Wainwright also admits that, while he tends to wax poetic on the subject, he doesn't want to be on the wrong side of progress. He points out that every wave of new technology is accompanied by critics who foresee the destruction of civil society, like the opponents of TV who thought it would rot everyone’s brains. This same argument will repeat itself with the next new tech to hit the bar too, he predicts. For now, he’s made his peace with IG, putting his photography skills to work on The Ponte’s account with photos of minimalist, elegant cocktails.

Meanwhile, Instagram is opening new doors for bars and bartenders. Goldstein has perhaps used the platform to its fullest, promoting his work to brands and bars, allowing him to form new creative partnerships in the spirits industry and push his craft forward. He encourages others to follow suit.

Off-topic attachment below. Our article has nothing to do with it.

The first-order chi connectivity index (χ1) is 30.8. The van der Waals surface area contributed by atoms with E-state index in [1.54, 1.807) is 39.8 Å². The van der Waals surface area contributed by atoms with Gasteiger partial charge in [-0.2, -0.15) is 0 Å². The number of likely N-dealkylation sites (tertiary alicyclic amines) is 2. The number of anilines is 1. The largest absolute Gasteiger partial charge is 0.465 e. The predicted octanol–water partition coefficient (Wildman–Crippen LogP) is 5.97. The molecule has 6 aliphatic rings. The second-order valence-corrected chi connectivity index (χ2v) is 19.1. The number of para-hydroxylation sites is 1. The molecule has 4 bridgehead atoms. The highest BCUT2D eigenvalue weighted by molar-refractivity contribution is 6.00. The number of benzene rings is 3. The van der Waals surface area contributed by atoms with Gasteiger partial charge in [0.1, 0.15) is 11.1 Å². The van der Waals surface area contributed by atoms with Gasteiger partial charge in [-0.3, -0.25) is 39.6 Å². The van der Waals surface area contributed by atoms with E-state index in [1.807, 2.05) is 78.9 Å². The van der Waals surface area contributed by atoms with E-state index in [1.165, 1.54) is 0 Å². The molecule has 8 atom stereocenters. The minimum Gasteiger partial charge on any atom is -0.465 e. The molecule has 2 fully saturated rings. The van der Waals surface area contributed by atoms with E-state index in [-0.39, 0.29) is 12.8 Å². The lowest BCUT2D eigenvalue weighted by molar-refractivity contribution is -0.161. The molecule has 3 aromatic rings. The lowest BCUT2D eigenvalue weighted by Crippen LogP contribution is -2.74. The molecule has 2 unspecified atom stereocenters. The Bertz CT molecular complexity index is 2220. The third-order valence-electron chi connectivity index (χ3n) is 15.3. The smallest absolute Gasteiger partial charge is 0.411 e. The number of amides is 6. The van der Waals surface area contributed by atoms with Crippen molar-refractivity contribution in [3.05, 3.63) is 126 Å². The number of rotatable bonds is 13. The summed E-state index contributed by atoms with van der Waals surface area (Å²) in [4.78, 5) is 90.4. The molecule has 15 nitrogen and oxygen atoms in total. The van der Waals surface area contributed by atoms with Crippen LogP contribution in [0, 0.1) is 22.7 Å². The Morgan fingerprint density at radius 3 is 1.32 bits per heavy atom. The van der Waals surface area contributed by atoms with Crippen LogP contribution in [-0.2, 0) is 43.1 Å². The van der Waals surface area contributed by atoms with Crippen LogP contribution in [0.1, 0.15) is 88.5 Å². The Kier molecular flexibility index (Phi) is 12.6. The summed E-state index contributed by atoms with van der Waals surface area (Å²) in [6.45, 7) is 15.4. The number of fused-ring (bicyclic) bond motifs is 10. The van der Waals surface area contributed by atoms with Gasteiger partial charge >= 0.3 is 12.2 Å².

Good-looking drinks have always sold. Instagram has simply raised the stakes and turned the bar into a highwire act, forcing bartenders to perform a careful balancing act. They have to make drinks look good—but also taste good. They have to outdo the bar next door, but their cocktails have to remain cost effective. They have to make drinks look intricate, but also have to reach every drinker in a timely manner. They have to drive interest with extravagant displays, without destroying ordinary bar culture altogether. It’s exhausting.

So the next time you’re out at a bar, do your bartender (and yourself) a favor: Whether you order a mountainous, rainbow concoction or a dark, stirred lowball, sit back, take in the whole scene—and keep your phone snuggly in your pocket. Try enjoying your drink by drinking it. You can snap a pic of the next one.